I thought faced with existential threat, conservative Churches offered something we didn't.

Although I should add I think we did, we had gays, and we lost members to this disease... but I knew so many in conservative Churches

Also, Gays clearly did not face to condemnation in Conservative Churches that you would suppose they face reading some of our blogs.

That was very clearly not so.

fausto said...

Echoing ck, I've noticed an attitude in some corners of UUism that because we consider ourselves so gay-friendly, we're presumptively entitled to their alliegance. This attitude makes it all about our own righteousness, however, and not about meeting the actual spiritual needs of the gay seeker. (Who is surprised at that?)

If you talk to church-shopping gays who visit us but settle down elsewhere, you'll probably hear the same thing you hear from our straight critics, which is usually some variation on "too much self-absorption, too much politics, not enough theological substance". It's not as if the UCC, Episcopalians, Quakers and others don't offer as warm a welcome as we do.

Anonymous said...

Agreed. You also hear this hand-wringing about how white our congregations are. Everybody obsessing about our 'power structures' and how we need to be more welcoming to 'people of color'.. almost implying that our homogeneity is evidence of some underlying racism.

Keen observers know it has nothing to do with racism and everything to do with political aspirations suffocating genuine theological searching.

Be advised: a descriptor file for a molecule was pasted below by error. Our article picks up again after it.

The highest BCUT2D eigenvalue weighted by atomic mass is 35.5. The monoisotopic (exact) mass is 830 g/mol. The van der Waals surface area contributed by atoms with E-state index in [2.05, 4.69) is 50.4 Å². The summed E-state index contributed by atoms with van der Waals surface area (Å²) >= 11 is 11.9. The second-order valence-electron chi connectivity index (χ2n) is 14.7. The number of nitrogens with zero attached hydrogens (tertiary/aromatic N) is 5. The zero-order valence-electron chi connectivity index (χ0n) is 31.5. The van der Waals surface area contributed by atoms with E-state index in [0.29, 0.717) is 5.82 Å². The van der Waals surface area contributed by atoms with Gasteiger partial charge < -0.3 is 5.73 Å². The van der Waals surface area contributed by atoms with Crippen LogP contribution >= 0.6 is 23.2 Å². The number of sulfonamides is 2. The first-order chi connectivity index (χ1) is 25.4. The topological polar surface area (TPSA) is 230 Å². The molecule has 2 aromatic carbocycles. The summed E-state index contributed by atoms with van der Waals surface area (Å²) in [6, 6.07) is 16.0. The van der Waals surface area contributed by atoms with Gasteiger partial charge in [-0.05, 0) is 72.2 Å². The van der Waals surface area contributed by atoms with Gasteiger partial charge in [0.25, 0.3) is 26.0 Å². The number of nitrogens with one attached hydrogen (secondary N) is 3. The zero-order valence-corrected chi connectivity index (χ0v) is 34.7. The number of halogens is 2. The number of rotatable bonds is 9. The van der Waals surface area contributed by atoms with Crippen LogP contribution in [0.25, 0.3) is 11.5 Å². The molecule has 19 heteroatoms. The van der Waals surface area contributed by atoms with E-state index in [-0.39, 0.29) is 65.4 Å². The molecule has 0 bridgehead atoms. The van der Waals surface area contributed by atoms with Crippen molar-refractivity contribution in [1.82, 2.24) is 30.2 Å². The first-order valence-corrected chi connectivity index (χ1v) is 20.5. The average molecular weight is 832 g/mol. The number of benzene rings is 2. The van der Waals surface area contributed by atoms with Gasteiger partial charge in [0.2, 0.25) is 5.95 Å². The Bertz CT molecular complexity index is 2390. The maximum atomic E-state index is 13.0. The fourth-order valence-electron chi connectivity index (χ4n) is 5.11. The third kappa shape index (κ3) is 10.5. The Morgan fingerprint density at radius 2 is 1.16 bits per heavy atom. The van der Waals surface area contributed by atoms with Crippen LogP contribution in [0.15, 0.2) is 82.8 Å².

Bill Baar said...

You also hear this hand-wringing about how white our congregations are.

The thought crossed my mind with the image of Chicago's Third UU. Sometimes you'll hear a comment about it doesn't have much appeal to the surrounding African American committee for one reason or another.

The difference here is that's exactly right. There's a thriving African American Church. Besides welcoming African Americans, it's the one institution they've historically owned!

blah said...

Another question...if UUs are so tolerant of other religions, inclusive of different religions in their midst, what is it the someone *gets* when they join a UU church?

Aside from political activity and a group of people to be friends with, where's the unique spiritual payout?

(Again, devil's advocate--I know the answer for me...)

PeaceBang said...

Yep. All of you. Yep.

Anonymous said...

I think gay people, like everyone else, are looking for a place that's comfortable to them. Not many people feel comfortable in a UU church. I don't think everyone should feel comfortable in any place that has an identity-- if it has an identity, someone will identify with it, others won't.